Buddhist philosophy is basically anoff-shoot of the Vedic philosophy of Hinduism. It revolted against the Vedic concept of sacrificial worship and mere formalism in religion. Because the medium of its communication with the common man was the regional language, Pali, Buddhism spread fast among the masses. Buddhist ideals were preached in the language of the layman; Buddhist literature was written in it. In no time, Buddhism became a religion to he reckoned with in India.

The great sanghas were established. There were monasteries in places like Saranath, Nalanda, Sanchi, Ajanta, Ellora, Nasik, Amartivathi, Nagarjunakonda, Kancipuram and Nakappattinam. Three hundred years after the Buddha's demise emperors like Asoka took up systematic propagation of the Buddhist creed. Missionaries were sent out to the different countries of Asia. The Buddhist conferences were conducted. The teachings of the Buddha were codified as in the Tripitakas and Nikayas. Emperors like Kaniska and Harsha followed in the footsteps of Asoka. Thus Buddhism became a great Asian religion.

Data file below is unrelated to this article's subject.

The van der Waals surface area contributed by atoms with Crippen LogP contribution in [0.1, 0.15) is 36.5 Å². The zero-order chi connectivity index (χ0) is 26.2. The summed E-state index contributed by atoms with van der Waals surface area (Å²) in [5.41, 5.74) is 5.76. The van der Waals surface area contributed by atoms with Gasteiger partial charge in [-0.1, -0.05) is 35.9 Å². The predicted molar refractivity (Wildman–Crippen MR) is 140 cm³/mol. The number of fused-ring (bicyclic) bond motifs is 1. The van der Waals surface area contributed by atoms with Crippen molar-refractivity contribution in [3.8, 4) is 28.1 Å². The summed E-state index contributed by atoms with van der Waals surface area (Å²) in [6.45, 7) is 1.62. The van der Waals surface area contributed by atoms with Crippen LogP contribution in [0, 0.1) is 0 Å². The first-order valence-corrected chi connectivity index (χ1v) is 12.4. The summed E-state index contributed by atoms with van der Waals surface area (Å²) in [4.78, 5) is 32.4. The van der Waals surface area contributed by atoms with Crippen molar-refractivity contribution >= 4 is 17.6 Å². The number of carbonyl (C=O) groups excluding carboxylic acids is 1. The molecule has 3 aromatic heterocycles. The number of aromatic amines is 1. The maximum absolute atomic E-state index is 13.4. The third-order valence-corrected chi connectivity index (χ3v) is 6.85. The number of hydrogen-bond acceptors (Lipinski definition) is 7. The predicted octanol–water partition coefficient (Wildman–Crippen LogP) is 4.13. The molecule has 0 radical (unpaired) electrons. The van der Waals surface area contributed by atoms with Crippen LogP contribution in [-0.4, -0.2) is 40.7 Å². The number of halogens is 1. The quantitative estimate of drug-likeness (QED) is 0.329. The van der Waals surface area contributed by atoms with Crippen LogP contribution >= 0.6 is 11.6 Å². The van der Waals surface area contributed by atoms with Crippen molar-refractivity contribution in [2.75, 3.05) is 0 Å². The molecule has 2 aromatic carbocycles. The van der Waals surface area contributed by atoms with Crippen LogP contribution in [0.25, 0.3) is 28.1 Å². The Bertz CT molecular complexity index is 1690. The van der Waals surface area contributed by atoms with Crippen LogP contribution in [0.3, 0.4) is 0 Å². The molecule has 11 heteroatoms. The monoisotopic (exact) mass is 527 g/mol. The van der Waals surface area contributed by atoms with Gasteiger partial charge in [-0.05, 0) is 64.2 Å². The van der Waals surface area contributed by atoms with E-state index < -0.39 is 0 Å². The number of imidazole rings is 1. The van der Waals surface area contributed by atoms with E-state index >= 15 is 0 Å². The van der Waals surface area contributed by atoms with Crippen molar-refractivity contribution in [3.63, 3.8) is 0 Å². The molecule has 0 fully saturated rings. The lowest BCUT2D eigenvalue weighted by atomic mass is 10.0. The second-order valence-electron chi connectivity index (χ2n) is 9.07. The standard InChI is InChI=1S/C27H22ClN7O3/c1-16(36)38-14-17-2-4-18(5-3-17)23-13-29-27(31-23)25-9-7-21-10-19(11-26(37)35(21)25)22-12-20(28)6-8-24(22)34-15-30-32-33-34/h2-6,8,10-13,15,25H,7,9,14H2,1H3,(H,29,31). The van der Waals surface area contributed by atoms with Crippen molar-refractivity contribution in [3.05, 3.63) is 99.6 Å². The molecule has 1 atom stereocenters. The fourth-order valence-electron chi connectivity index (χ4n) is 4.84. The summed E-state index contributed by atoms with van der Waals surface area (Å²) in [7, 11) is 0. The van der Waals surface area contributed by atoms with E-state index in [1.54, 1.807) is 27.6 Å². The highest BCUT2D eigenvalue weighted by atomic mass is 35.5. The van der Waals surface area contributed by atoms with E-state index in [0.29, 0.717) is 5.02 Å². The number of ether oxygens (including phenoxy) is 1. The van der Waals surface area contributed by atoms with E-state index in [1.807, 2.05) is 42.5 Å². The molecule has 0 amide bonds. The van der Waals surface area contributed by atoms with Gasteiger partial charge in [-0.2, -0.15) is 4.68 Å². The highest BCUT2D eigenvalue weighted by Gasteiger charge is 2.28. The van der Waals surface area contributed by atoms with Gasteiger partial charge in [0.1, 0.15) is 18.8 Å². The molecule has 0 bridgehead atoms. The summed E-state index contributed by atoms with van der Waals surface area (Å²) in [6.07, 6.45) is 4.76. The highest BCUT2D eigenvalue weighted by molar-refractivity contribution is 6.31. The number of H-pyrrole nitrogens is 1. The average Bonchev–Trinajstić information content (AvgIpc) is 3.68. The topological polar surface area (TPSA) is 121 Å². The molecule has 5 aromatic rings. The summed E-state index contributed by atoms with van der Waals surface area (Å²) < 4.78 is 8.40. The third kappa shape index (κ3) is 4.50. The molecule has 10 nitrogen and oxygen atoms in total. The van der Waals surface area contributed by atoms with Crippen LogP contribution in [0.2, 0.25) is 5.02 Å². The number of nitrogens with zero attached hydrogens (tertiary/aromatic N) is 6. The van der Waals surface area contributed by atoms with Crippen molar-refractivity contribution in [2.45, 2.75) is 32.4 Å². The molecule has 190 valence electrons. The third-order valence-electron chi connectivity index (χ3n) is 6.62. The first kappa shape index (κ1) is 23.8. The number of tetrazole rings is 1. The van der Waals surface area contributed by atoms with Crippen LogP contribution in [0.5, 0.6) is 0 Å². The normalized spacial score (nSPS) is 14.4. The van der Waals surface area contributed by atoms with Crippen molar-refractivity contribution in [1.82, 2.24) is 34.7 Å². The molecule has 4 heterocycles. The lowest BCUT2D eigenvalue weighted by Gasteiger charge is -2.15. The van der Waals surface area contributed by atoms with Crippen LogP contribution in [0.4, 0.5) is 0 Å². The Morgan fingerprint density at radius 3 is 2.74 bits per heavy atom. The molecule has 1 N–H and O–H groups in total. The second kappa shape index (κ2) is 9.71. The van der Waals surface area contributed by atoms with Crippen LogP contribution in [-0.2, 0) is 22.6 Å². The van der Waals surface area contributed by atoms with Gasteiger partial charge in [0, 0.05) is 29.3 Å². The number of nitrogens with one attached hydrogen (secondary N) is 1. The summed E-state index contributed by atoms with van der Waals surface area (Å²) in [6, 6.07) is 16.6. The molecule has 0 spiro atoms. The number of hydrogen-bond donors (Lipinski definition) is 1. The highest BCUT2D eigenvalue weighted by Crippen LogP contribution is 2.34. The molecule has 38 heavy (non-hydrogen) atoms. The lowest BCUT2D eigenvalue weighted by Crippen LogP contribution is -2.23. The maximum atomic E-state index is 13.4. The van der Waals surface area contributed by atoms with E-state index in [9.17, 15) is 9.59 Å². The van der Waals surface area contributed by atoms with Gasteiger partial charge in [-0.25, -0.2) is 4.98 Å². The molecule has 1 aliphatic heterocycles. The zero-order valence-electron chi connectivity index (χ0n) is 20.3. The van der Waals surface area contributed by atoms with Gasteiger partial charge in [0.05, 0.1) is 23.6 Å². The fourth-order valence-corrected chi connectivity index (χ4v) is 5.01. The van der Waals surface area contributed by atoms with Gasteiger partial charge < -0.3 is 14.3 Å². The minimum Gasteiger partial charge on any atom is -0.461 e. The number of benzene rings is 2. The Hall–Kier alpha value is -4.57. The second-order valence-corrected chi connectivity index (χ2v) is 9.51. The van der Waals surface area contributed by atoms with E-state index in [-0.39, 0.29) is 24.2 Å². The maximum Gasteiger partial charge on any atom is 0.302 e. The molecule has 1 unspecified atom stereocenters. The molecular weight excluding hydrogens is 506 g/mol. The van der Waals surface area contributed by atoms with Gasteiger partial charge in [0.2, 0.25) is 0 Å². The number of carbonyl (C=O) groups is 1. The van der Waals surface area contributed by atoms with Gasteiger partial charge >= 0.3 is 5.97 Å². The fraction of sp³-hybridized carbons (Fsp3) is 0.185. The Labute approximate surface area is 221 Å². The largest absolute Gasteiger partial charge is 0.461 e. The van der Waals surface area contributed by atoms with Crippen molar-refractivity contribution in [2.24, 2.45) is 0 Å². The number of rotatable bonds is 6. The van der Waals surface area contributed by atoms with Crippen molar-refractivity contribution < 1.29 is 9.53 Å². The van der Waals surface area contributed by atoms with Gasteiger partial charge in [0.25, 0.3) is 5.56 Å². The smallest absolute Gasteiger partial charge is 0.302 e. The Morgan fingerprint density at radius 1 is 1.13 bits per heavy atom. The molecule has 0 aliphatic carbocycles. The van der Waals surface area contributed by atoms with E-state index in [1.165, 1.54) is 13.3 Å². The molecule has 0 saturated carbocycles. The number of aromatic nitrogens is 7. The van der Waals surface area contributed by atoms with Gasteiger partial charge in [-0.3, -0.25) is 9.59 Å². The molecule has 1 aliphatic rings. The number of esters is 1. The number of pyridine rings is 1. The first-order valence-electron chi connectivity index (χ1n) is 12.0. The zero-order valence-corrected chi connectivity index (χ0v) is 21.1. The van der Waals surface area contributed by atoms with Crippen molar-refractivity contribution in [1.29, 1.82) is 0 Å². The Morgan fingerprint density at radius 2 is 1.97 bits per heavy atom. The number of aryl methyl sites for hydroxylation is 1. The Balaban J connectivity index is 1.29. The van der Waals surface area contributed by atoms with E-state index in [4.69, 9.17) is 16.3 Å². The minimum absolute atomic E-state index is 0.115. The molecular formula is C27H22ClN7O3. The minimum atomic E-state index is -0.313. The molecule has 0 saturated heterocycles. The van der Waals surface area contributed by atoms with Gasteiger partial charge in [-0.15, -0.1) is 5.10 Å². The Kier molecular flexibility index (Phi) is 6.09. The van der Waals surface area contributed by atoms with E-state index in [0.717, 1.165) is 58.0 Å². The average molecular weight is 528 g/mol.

A schism in the early years of the Christian era broke up Buddhism into the Hinayana (lesser vehicle) and Mahayana (greater vehicle) forms. The main points of difference between the two sects were mainly ideological and ritualistic, above all, in Mahayana the Buddha was deified, became a God.

Buddhism spread to South India and went on to Ceylon (Sri Lanka) during the reign of Asoka Maurya (273 - 323 B.C.); Asoka converted the royal family itself into a sangha. His son and daughter were commissioned to teach the Gospel in the South. Asoka was the first to build rock-cut temples in the Nagarjuni Hills at Baraber for the Acavika monks. During his reign Buddhism spread to various parts of Western India, North-Western India and Andhra Pradesh. It is estimated that there are nearly 1000 cave temples built.